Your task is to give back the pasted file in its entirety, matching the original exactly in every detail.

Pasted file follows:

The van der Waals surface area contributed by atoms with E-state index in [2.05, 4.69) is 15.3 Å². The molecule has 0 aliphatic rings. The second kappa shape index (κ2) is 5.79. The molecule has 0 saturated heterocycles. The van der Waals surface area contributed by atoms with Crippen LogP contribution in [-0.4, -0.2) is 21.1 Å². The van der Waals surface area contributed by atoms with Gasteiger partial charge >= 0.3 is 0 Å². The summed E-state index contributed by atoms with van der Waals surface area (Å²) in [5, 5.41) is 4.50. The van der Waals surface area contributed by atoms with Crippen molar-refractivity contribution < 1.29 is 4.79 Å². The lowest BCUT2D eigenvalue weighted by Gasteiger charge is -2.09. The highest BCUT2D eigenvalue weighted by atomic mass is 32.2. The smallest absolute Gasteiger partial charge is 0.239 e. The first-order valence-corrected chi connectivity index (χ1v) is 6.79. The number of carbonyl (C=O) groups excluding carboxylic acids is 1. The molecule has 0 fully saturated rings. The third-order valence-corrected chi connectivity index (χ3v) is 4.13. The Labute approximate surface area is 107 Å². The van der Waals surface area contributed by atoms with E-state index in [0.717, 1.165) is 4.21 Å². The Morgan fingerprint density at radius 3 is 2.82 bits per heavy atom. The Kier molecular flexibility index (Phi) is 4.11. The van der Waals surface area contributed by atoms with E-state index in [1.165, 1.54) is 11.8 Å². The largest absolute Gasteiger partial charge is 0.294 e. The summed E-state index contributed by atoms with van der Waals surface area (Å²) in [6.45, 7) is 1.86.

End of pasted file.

The van der Waals surface area contributed by atoms with E-state index in [2.05, 4.69) is 15.3 Å². The molecule has 0 aliphatic rings. The second kappa shape index (κ2) is 5.79. The molecule has 0 saturated heterocycles. The van der Waals surface area contributed by atoms with Crippen LogP contribution in [-0.4, -0.2) is 21.1 Å². The van der Waals surface area contributed by atoms with Gasteiger partial charge >= 0.3 is 0 Å². The summed E-state index contributed by atoms with van der Waals surface area (Å²) in [5, 5.41) is 4.50. The van der Waals surface area contributed by atoms with Crippen molar-refractivity contribution < 1.29 is 4.79 Å². The lowest BCUT2D eigenvalue weighted by Gasteiger charge is -2.09. The highest BCUT2D eigenvalue weighted by atomic mass is 32.2. The smallest absolute Gasteiger partial charge is 0.239 e. The first-order valence-corrected chi connectivity index (χ1v) is 6.79. The number of carbonyl (C=O) groups excluding carboxylic acids is 1. The molecule has 0 fully saturated rings. The third-order valence-corrected chi connectivity index (χ3v) is 4.13. The Labute approximate surface area is 107 Å². The van der Waals surface area contributed by atoms with E-state index in [0.717, 1.165) is 4.21 Å². The Morgan fingerprint density at radius 3 is 2.82 bits per heavy atom. The Kier molecular flexibility index (Phi) is 4.11. The van der Waals surface area contributed by atoms with E-state index in [1.165, 1.54) is 11.8 Å². The largest absolute Gasteiger partial charge is 0.294 e. The summed E-state index contributed by atoms with van der Waals surface area (Å²) in [6.45, 7) is 1.86.